Several strains with Δ9-THC profile were obtained from breeders of private companies. Assignment of strains exclusively to ‘mostly sativa’ or ‘mostly indica’ biotypes was based on the genetic background declared by breeders of the strains. Assignment to ‘pure indica’ and ‘pure sativa’ biotypes was not used because of the uncertain information on these strains. Each strain consisted of a commercial pocket, generally of ten viable seeds. Preliminary evaluations on the declared genetic background were performed by growing these strains during the spring-summer term in a greenhouse at CRA-CIN (Rovigo). At the beginning of the flowering stage staminate plants were eliminated while pistillate plants were treated with silver thiosulfate solution to artificially induce the production of staminate inflorescences. Self-pollination of all the pistillate plants was performed by physically isolating plants from each other by individual white paper bags. Only 16 pistillate plants derived from 16 different strains were finally selected. 8 plants (ID: 5, 6, 7, 8, 9, 10, 11 and 12) were derived from ‘mostly sativa’ strains and the other 8 plants (ID: 2, 3, 4, 13, 14, 15, 16 and 17) were derived from ‘mostly indica’ strains.

Progenies of the 16 plants were grown in indoor conditions at CRA-CIN (Rovigo). In total 99 plants (3 to 7 plants for each strain) were grown under 600 W/m2 high pressure sodium lamps (Philips Son-T). Photoperiod was kept at 18 hours of light for the first 4 weeks of cultivation and then decreased to 12 hours of light until the harvest. Temperature and relative humidity of the air were respectively maintained at 25±3°C and 50-70%.
Plants were individually grown in 1.5-L pots in finely ground flakes of coconut fibre (CANNA B.V.) and they were daily ferti-irrigated, by using an automatic irrigation system, with a dose of nutrient solution depending on requirement. The nutrient solution used (EC=1.7) was obtained by mixing equal parts of Coco A and B (CANNA B.V.) with tap water, and then the pH level was adjusted to 5.5. Ferti-irrigation was interrupted 2 weeks before the harvest and pots were flushed with tap water adjusted to pH=5.5.

The harvest of early strains (‘mostly indica’) occurred after 105 days from sowing while the harvest of late strains (‘mostly sativa’) was deferred at 133 days. Fresh inflorescence tissues of plants were sampled during the harvest for analyses of terpenoids. The sample material (80 mg of fresh inflorescence tissues) was ground in liquid nitrogen, extracted in 4 ml of n-pentane and then 1 ml of the extract was transferred to GC vials. The terpene composition was analyzed by GC/FID. In total, 28 compounds were detected, 15 were fully identified while 13 remained unknown (unk). Terpenoids were identified by matching their retention times with those of pure compounds under the same conditions. Depending from their retention times, peaks were identified as following: α-pinene, unk1, unk2, camphene, β-pinene, sabinene, Δ-3-carene, α-phellandrene, β-myrcene, α-terpinene, limonene, 1.8 cineole, γ-terpinene, cis-β-ocimene, trans-β-ocimene, α-terpinolene, unk3, unk4, β-caryophyllene, unk5, unk6, unk7, unk8, unk9, unk10, unk11, unk12 and unk13. Terpenoids identified were mostly monoterpenes with the exception of one sesquiterpene, β-caryophyllene.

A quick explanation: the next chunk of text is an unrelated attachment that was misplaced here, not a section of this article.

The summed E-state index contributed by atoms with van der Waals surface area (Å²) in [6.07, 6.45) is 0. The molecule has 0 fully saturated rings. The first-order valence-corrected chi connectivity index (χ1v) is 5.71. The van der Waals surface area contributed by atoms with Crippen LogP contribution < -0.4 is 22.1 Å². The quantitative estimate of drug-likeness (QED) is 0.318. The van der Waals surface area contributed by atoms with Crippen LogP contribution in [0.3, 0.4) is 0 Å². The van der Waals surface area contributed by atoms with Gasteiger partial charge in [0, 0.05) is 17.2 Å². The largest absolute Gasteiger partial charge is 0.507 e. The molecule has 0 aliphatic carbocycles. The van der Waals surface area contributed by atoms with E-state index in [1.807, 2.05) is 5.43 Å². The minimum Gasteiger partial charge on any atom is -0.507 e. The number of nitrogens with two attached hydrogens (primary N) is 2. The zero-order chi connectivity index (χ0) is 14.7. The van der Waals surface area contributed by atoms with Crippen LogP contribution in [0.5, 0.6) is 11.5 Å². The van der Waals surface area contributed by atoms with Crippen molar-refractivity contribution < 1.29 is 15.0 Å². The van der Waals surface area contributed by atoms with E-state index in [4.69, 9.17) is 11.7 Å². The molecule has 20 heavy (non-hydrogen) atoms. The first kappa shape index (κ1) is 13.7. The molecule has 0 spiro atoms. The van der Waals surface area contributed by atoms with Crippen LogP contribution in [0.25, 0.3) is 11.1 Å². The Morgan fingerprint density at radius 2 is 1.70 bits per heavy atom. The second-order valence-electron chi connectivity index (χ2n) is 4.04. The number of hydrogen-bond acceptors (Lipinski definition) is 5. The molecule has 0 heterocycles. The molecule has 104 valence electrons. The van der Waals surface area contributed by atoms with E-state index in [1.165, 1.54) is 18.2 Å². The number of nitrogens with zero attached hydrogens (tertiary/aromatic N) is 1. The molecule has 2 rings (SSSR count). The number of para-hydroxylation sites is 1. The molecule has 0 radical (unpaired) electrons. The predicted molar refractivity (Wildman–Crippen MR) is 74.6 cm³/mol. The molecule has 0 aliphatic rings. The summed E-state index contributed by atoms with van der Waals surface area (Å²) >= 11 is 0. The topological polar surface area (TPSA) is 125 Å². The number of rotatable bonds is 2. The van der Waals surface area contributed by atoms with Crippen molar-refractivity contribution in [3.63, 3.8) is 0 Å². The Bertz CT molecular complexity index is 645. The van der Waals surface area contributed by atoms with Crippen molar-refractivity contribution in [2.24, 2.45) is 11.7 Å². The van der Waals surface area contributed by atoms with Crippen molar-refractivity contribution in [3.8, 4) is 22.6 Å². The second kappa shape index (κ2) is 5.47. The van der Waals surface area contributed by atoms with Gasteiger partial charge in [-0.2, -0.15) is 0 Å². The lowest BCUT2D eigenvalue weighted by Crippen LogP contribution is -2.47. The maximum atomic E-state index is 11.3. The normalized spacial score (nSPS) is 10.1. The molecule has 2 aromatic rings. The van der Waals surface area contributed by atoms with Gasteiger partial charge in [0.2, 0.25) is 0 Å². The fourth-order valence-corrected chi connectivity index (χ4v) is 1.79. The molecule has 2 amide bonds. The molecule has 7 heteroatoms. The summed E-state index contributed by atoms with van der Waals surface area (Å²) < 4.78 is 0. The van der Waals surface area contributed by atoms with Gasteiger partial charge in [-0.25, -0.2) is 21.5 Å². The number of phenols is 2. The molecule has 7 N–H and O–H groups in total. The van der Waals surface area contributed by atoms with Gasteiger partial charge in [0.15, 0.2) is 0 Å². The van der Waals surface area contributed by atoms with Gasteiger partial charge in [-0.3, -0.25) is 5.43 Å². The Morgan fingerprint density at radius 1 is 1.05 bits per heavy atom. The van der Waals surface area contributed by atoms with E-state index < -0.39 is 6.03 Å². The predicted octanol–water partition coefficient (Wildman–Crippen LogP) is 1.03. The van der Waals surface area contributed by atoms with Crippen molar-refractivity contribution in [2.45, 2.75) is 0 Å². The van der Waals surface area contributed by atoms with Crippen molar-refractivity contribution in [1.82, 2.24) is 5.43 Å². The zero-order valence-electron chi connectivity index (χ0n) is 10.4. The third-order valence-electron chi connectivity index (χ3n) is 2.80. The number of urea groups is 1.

Relative content of each monoterpene was expressed as a percentage of total monoterpenes, while each sesquiterpene was calculated as a percentage of total mono terpenes plus sesquiterpenes. Data were not normally distributed Kolmogorov-Smirnov One-Sample Test and were analysed by the non-parametric Kruskal-Wallis ANOVA followed by the Mann-Whitney U Test for multiple comparisons. Differences were accepted as significant at the 5% level. Statistical analyses were performed by using SYSTAT 12.0 software (Systat Software Inc., USA).

Results and discussion

The relative content of terpenoids is strongly inherited while total yield per weight of tissue is more subjected to environmental factors. Expression of composition on a tissue basis (mg/g) is used for quality control and standardization of Cannabis cultivars, as well as for chemosystematic studies (Fischedick et al., 2010), but the relative content (%) of terpenoids is more often used for chemosystematic studies.

The average relative contents of dominant compounds detected in the aroma volatiles of all the strains were: β-myrcene (46.1±2.6%), α-pinene (14.0±1.5%), α-terpinolene (10.2±1.8%), limonene (7.3±1.3%), trans-β-ocimene (6.6±0.7%), β-pinene (6.1±0.4%), α-terpinene (3.6±1.0%), β-caryophyllene (1.2±0.2%), 1.8 cineole (1.1±0.2%), α-phellandrene (0.7±0.1%) and Δ-3-carene (0.6±0.1%). The average relative contents of camphene, unk1, cis-β-ocimene, unk5, unk8, unk7, unk13, sabinene, γ-terpinene, unk3, unk4, unk6, unk10, unk2, unk9, unk11 and unk12 were lower than 0.5%.

Results of Kruskal-Wallis ANOVA between different strains (d.f.=15, N=99) showed significant changes in relative contents of all the compounds: α-pinene (X2=71.6, P

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S. Casano, G. Grassi, V. Martini and M. Michelozzi (2011)Variations in terpene profiles of different strains of Cannabis sativa L. Acta Horticulturae 925:115-121 The psychotropic effects of Cannabis, primarily due to the main psychotropic cannabinoid, Δ9-THC (delta9-tetrahydrocannabinol), have been intensely studied as pure compounds for medicinal activity. The pharmaceutical